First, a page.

Question: You mentioned discussing freedom of speech with President Yanukovich. As you are probably well aware, there is a movement of journalists currently in Ukraine, which is called Stop Censorship. It came into being because journalists feel and see the deterioration with respect to freedom of speech with the - with this administration in office. And this is happening while President Yanukovych publicly speaks in support of the freedom of speech and says that he shares the value. So I would like to ask whether you share the position of President Yanukovych who claims that there is nothing going wrong in this area or do you side with those, including journalists, who see clear deterioration in this area?

Under Secretary Burns: I think there are obvious concerns about freedom of expression in Ukraine. And I had a good and very wide ranging discussion of a number of those concerns with a number of civil society activists and people who care very much about those issues earlier today. We will continue to emphasize very clearly the importance of translating commitments into actions. That's not a matter of American lecturing, it is a matter of self interest, as you understand very well, of Ukrainians. People talk about challenges like fighting corruption. How can you fight corruption unless you have a media that's independent enough to hold people accountable and cast a spotlight on that kind of behavior?

Question: A follow up question. Do you have a position on a particular situation in Ukraine where the head of the state security services of Ukraine - the SBU - is at the same time the de facto owner of a group - the most influential group of television channels in Ukraine. This is one. And continuing activities of the security services of Ukraine - do you have a comment on the checks and questioning that they have had with the representatives of the International Renaissance - Soros Foundation in Ukraine - and also the kind of problems they caused for a range of other foreign foundations in Ukraine, like German foundations?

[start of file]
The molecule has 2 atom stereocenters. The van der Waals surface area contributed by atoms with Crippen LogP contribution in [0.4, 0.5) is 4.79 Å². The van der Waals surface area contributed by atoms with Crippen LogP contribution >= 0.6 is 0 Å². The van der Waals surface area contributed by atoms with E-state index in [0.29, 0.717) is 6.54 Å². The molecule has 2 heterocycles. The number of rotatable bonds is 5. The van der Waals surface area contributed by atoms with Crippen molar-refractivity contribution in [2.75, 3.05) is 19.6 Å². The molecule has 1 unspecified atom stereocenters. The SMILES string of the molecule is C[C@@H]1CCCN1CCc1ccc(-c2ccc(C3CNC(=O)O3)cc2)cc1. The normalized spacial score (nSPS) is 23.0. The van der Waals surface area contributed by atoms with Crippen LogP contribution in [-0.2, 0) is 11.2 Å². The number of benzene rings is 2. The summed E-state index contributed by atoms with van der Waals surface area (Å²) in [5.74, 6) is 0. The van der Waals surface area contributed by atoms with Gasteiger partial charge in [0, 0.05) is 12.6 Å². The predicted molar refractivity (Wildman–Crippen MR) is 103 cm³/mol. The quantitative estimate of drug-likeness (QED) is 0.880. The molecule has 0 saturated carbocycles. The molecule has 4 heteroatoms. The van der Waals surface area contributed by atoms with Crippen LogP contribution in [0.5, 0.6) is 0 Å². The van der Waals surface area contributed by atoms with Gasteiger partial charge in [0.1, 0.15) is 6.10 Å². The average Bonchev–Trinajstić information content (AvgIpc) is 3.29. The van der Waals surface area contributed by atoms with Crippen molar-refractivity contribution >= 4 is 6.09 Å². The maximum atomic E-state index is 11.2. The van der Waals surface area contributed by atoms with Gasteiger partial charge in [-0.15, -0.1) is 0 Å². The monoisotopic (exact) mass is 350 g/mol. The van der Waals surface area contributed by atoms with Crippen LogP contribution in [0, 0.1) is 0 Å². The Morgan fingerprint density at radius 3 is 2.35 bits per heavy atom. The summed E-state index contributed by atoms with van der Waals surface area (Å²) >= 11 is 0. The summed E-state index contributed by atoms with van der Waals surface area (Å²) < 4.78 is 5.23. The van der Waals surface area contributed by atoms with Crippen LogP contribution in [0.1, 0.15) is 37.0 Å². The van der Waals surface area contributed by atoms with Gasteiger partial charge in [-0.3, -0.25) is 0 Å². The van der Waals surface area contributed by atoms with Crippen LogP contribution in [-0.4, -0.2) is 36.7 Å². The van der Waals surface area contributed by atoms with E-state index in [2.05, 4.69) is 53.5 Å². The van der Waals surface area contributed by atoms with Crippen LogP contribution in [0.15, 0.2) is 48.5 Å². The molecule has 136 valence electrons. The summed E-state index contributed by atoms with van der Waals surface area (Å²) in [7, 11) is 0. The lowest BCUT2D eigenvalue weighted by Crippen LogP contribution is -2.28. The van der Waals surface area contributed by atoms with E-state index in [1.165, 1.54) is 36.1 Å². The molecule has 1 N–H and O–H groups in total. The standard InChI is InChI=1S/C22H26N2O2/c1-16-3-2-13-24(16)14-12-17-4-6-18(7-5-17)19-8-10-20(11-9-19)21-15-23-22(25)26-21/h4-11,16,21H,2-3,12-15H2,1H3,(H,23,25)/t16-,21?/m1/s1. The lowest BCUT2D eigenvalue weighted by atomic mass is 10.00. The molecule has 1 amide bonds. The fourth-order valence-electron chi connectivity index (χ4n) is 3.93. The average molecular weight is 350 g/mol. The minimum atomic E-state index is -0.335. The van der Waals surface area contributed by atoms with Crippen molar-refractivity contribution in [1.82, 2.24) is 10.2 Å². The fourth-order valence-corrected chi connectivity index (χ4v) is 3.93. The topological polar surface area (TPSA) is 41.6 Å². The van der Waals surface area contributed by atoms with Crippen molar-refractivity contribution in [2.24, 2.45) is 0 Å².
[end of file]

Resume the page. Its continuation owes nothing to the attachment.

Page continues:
Under Secretary Burns: I am honestly not familiar with the specific cases that you mentioned. But I would stress again that supporting freedom of expression and creating an atmosphere in which there is a genuinely free exchange of ideas, in which civil society groups and non-governmental organizations can work actively and effectively, is important for the future of this society as it is for any democratic society.

Question: A leader of a well-known international foundation has made a commentary about the authoritarian trends in the current Ukrainian administration. Do you share this assessment? And what kind of political system, in your opinion, has formed in Ukraine?

Under Secretary Burns: I think Ukraine, as I said before and as you know better than I do, has made some very important democratic gains over a number of years. It’s very important to build on those. It is very important to avoid any backsliding on those gains, and it is very important that the public commitments that have been made about no backsliding are reflected in actions – actions to reform the judicial sector, actions to fight corruption, actions to respect freedom of expression, actions that foster political competition and help support the important role of the political opposition.

Question: May I insist on your commentary on the particular situation when the head of the Security Service of Ukraine is the de-facto owner of the largest television channel in the country, the largest media outlet.

Under Secretary Burns: I don’t know all the details of that situation, but I do believe that it’s very important for freedom of expression to be protected and preserved and for there to be an independent media. It is only with an independent media that any society can make progress in the areas that I mentioned before. It’s an independent media that can hold officials accountable.

Question: But, if it’s lacking – there is no freedom, and there is backsliding, what happens then.

Question: Let me make it more concrete. Did you tell the President that, suppose such tendencies continue in Ukraine, there will be certain steps – and what kind of steps could there be that the U.S. will take in response?

Under Secretary Burns: I made very clear in my conversations here, just as Secretary Clinton did last July, that the United States welcomes commitments that are made rhetorically about support for reforms, but it’s very important to see actions which reflect that. And we will continue to support the efforts of all of you and all of your colleagues in the media to try to find the truth and to speak out clearly about issues and abuses and problems where you see them. We will continue to support the efforts of civil society groups to protect the democratic gains that have been made in this society over the years. That was a very important part of the agenda in the discussions that I had today. It was a very important part of the agenda of Secretary Clinton’s discussions last July. And it will continue to be a very important part of our agenda in the weeks and months ahead.

Thank you very much for your time.